An activity ratio is one of several accounting ratios that measure how quickly a company can convert certain of its assets into cash, or revenue. Three commonly assessed activity ratios are the asset turnover ratio, the inventory turnover ratio and the receivables turnover ratio. An activity ratio, along with other accounting ratios, is used in fundamental analysis to determine the relative strength of a company compared to its competitors. The information used to calculate an activity ratio is found on a company’s balance sheet or income statement.
The asset turnover ratio indicates how quickly, on average, a company can turn an asset into cash. The asset turnover ratio is calculated by dividing sales by average total assets. If annual sales are $1 million U.S. dollars (USD) and the average assets throughout the year are $500,000 USD, the asset turnover ratio is 2. This means that the company turns over its assets twice a year. A higher asset turnover ratio is better, because it means the company turns over its assets more frequently, so it is more quickly converting assets into sales.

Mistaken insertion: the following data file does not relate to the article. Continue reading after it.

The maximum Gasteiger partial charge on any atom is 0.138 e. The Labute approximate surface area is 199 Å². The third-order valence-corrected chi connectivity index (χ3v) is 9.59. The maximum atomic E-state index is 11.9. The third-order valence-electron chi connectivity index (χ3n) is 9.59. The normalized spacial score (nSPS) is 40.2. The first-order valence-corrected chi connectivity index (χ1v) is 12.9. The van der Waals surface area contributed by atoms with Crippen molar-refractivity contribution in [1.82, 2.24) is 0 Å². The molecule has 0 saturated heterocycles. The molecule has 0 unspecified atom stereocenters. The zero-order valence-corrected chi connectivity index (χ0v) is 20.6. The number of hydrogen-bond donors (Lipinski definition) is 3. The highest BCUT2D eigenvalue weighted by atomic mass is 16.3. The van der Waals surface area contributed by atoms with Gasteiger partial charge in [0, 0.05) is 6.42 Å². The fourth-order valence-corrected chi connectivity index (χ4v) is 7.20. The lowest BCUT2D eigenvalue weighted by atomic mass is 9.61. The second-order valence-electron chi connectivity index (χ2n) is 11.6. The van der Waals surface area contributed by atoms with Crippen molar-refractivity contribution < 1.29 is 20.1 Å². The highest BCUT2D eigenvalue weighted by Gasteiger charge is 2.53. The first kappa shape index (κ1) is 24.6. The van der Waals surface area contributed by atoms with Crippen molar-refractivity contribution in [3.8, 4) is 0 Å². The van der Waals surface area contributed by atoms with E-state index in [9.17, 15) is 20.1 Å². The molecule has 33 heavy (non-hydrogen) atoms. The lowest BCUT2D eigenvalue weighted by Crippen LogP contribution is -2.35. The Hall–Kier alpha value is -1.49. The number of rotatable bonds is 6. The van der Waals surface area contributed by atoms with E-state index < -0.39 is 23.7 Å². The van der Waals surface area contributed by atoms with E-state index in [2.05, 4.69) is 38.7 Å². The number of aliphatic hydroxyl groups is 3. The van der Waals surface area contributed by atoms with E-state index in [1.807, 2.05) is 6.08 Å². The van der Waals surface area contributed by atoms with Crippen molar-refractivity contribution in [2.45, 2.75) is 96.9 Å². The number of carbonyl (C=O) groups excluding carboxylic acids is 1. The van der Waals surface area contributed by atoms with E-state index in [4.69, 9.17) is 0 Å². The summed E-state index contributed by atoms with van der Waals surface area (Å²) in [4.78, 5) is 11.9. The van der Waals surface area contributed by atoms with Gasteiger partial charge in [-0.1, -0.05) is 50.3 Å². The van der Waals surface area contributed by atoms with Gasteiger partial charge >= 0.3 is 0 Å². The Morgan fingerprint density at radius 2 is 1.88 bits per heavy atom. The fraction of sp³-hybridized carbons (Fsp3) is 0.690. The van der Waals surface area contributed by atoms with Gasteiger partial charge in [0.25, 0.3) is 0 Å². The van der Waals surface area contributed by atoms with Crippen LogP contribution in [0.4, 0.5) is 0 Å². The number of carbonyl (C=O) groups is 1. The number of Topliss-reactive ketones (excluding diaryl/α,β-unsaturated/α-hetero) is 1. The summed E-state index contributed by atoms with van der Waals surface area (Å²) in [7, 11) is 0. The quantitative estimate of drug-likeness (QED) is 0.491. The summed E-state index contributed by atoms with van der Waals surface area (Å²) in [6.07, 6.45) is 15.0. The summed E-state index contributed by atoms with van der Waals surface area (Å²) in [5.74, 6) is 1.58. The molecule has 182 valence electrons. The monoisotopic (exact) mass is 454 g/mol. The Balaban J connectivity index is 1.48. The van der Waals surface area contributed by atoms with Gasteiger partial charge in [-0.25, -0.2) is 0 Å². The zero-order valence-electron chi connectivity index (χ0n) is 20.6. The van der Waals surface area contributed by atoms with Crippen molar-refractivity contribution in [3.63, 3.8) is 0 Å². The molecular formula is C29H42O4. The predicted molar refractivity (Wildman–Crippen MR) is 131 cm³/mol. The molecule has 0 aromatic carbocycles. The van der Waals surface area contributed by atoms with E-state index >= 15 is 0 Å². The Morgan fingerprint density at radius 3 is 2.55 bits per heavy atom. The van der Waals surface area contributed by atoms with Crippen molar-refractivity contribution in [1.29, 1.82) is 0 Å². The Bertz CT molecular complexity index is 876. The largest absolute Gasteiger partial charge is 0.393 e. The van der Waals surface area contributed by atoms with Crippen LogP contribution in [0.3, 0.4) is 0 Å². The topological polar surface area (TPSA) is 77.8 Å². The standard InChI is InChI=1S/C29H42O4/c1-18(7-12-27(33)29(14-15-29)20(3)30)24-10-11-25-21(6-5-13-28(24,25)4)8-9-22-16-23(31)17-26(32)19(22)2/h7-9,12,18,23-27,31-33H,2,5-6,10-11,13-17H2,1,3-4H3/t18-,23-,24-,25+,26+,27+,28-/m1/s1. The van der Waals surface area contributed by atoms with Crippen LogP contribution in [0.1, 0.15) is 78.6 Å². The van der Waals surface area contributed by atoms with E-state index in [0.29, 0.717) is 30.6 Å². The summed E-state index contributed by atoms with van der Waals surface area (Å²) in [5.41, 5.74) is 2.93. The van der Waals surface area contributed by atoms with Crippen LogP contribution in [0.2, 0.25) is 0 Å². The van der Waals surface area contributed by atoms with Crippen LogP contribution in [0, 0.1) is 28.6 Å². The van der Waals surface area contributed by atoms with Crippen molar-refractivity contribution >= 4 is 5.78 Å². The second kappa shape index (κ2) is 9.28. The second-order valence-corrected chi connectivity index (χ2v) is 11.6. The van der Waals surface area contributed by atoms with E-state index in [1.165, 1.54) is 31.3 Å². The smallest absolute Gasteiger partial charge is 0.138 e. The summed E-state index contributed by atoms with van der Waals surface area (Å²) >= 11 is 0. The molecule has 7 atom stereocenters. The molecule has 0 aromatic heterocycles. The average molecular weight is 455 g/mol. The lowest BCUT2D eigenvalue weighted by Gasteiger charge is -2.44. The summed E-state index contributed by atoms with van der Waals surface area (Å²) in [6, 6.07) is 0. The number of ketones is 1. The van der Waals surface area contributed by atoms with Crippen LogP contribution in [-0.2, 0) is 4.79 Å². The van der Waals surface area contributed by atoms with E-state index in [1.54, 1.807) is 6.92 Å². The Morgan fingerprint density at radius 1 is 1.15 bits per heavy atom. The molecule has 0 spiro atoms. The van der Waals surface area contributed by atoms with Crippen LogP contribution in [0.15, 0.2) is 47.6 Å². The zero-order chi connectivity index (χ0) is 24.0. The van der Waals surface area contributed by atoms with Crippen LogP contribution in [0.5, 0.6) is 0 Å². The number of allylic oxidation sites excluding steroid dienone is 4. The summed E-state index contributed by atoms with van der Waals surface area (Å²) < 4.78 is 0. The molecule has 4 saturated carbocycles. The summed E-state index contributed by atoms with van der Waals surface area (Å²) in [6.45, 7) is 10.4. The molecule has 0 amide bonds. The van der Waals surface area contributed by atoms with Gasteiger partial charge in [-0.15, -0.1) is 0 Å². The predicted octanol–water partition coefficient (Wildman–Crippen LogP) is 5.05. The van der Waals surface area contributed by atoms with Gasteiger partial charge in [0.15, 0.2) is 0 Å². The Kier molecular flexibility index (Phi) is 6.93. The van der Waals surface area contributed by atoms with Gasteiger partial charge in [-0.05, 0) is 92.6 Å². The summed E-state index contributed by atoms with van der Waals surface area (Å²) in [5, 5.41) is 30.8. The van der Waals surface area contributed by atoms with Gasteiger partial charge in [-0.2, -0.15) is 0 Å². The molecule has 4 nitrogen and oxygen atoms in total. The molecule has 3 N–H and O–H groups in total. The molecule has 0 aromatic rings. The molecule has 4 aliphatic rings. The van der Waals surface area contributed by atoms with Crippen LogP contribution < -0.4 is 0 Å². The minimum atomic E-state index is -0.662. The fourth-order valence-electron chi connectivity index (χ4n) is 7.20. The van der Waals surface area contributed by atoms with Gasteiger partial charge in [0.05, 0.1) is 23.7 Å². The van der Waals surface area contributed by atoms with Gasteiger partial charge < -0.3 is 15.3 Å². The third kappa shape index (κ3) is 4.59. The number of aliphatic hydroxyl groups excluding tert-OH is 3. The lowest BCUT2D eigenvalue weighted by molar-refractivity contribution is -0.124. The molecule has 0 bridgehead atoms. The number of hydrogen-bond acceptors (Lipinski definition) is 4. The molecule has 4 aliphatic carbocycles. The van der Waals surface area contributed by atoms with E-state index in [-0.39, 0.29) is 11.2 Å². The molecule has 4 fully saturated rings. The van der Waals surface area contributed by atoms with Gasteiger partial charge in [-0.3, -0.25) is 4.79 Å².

The inventory turnover ratio indicates how often the company turns its inventory into revenue. Again, a higher ratio is better because it indicates that the company is moving product quickly from its warehouse into stores and, ultimately, into the consumers’ hands. Analysts can determine the inventory turnover ratio by dividing sales by average inventory.
A company’s efficiency in collecting the money owed by customers is measured by the receivables turnover ratio, sometimes called the accounts receivable turnover ratio. To determine the this ratio analysts divide net credit sales by average accounts receivable. A low ratio can mean that the company has trouble collecting from its customers. A company that does most or all of its business on a cash basis will have a very high receivable turnover ratio.
As with all accounting ratios that are used in fundamental analysis, it is important to compare any activity ratio between companies within the same industry. Some industries will typically have far lower ratios than others, so comparing companies across industries will usually produce irrelevant data. For example, an activity ratio for a manufacturing company will typically be far lower than the same activity ratio for a fast food company. In order for the comparison of an activity ratio between two or more companies to be useful, the companies should be in the same industry.